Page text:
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Neuron. 2017 Oct 11;96(2):373-386.e6. doi: 10.1016/j.neuron.2017.09.034.

Paclitaxel Reduces Axonal Bclw to Initiate IP3R1-Dependent Axon Degeneration.

Author information

1
Department of Neurobiology, Harvard Medical School, Boston, MA 02115, USA; Departments of Cancer Biology and Pediatric Oncology, Dana-Farber Cancer Institute, Boston, MA 02215, USA.
2
Departments of Cancer Biology and Pediatric Oncology, Dana-Farber Cancer Institute, Boston, MA 02215, USA; Linde Program in Cancer Chemical Biology, Dana-Farber Cancer Institute, Boston, MA 02215, USA.
3
Department of Neurobiology, Harvard Medical School, Boston, MA 02115, USA; Departments of Cancer Biology and Pediatric Oncology, Dana-Farber Cancer Institute, Boston, MA 02215, USA. Electronic address: rosalind_segal@dfci.harvard.edu.

Abstract

Chemotherapy-induced peripheral neuropathy (CIPN) is a debilitating side effect of many cancer treatments. The hallmark of CIPN is degeneration of long axons required for transmission of sensory information; axonal degeneration causes impaired tactile sensation and persistent pain. Currently the molecular mechanisms of CIPN are not understood, and there are no available treatments. Here we show that the chemotherapeutic agent paclitaxel triggers CIPN by altering IP3 receptor phosphorylation and intracellular calcium flux, and activating calcium-dependent calpain proteases. Concomitantly paclitaxel impairs axonal trafficking of RNA-granules and reduces synthesis of Bclw (bcl2l2), a Bcl2 family member that binds IP3R1 and restrains axon degeneration. Surprisingly, Bclw or a stapled peptide corresponding to the Bclw BH4 domain interact with axonal IP3R1 and prevent paclitaxel-induced degeneration, while Bcl2 and BclxL cannot do so. Together these data identify a Bclw-IP3R1-dependent cascade that causes axon degeneration and suggest that Bclw-mimetics could provide effective therapy to prevent CIPN.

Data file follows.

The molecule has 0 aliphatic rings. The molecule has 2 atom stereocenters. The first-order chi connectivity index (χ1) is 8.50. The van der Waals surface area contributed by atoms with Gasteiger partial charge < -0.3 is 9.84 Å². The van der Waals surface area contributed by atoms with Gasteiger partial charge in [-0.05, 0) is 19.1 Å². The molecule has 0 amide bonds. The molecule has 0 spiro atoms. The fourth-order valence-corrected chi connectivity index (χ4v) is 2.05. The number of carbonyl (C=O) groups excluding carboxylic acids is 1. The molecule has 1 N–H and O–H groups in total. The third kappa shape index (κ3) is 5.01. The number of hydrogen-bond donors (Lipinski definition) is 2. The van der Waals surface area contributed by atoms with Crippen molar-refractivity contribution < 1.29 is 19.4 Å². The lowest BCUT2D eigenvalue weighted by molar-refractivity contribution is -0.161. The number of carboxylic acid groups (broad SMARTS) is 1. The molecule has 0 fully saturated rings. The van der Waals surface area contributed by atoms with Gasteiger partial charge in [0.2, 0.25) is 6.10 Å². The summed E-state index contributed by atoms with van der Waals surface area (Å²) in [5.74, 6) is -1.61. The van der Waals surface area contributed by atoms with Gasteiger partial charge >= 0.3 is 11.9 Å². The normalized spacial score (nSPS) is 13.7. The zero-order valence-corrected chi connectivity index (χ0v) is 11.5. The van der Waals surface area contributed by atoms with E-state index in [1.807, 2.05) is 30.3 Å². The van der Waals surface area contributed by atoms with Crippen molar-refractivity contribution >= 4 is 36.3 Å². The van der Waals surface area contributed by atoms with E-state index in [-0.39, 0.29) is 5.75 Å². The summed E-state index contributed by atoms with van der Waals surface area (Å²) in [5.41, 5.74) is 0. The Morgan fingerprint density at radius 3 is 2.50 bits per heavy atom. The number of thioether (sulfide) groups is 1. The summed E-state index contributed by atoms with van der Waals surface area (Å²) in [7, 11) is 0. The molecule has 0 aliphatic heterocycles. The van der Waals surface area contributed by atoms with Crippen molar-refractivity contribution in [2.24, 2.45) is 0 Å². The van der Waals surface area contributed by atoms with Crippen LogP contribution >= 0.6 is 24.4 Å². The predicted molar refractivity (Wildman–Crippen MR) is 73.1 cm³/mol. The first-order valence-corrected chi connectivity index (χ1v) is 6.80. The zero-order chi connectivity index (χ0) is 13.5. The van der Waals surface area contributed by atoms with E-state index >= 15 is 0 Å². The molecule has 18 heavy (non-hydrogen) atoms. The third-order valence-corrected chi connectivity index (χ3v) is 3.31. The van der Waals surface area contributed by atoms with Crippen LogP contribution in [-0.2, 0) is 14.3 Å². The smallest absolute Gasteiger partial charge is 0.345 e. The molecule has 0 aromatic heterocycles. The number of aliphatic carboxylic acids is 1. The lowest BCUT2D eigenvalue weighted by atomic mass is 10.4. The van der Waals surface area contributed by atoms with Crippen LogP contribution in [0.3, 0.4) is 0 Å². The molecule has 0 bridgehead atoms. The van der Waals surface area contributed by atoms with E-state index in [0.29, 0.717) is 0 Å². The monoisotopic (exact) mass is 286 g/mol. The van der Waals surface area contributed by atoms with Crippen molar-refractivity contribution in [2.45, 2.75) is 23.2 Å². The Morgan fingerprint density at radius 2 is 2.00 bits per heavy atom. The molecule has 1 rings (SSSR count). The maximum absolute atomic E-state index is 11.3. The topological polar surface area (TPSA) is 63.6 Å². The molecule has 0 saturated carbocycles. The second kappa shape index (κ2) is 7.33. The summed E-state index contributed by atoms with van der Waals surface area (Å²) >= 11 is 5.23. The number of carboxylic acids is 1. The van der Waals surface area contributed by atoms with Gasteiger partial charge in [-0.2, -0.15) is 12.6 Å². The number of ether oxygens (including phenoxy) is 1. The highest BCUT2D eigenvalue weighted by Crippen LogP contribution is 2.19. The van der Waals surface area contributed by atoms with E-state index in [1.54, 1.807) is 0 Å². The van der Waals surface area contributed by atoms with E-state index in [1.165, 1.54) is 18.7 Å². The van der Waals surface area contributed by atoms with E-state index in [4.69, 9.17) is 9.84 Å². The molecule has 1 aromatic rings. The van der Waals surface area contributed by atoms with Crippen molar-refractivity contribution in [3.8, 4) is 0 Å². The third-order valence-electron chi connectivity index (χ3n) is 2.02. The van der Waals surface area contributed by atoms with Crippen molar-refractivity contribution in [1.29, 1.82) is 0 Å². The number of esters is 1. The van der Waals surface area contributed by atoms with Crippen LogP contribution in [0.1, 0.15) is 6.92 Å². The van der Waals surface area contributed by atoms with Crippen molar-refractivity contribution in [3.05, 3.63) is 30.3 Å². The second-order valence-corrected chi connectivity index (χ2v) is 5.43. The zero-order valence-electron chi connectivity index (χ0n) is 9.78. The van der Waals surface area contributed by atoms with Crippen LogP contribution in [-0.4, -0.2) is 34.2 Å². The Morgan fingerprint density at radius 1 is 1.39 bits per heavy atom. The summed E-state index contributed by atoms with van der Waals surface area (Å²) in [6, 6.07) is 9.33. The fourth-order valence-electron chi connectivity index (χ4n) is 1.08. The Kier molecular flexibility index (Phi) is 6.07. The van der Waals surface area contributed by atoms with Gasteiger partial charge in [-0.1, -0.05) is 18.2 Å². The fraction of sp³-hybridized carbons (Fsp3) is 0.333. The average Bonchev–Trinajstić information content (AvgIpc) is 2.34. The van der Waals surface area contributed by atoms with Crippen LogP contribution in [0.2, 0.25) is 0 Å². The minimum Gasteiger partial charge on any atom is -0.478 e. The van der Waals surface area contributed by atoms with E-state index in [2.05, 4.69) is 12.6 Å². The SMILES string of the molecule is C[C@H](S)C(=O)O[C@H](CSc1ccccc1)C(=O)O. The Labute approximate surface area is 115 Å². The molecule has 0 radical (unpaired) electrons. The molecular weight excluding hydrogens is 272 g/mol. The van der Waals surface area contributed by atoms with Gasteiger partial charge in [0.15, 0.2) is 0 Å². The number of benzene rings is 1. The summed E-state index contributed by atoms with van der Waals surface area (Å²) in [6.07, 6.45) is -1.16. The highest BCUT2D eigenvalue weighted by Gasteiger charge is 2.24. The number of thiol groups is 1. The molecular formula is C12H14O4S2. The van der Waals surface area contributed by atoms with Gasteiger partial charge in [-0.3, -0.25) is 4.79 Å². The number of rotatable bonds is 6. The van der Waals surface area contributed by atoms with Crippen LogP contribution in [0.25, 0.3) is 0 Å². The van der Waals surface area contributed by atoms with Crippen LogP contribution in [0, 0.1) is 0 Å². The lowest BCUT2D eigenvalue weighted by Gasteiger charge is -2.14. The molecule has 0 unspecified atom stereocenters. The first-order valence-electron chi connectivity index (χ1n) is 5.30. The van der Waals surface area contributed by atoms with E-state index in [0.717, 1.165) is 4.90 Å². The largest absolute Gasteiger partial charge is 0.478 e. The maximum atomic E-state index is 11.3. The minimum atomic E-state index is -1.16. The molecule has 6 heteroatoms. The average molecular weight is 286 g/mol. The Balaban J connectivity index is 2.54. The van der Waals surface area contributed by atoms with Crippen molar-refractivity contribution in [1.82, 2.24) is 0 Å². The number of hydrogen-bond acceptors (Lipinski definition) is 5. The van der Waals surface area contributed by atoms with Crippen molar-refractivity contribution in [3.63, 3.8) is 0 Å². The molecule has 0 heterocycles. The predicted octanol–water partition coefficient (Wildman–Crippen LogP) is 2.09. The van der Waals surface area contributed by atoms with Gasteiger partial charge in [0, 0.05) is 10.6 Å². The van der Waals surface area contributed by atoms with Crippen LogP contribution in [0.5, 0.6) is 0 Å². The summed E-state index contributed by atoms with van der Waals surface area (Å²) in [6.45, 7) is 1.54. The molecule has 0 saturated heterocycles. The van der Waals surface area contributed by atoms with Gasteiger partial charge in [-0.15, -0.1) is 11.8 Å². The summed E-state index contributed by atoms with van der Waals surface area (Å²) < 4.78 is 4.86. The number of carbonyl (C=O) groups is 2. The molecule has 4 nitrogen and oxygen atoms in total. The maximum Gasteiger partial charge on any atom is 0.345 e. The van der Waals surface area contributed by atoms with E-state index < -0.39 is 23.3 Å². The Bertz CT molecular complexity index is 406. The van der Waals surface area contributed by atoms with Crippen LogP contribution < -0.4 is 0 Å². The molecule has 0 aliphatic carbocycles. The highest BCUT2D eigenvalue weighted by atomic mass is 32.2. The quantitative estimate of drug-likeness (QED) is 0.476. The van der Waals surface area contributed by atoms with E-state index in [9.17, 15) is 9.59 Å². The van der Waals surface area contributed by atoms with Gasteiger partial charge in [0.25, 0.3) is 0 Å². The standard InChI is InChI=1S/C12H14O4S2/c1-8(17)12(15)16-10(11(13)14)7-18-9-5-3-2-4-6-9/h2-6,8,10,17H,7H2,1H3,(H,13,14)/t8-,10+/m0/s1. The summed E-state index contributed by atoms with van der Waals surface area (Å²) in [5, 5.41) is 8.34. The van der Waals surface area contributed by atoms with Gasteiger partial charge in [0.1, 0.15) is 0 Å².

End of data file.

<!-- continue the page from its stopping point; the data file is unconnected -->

KEYWORDS:

Axon degeneration; Bclw (Bcl2l2); IP(3)R1; RNA transport; SFPQ; calpain; chemotherapy-induced peripheral neuropathy; paclitaxel

PMID:
29024661
PMCID:
PMC5680044
DOI:
10.1016/j.neuron.2017.09.034
[Indexed for MEDLINE]
Free PMC Article

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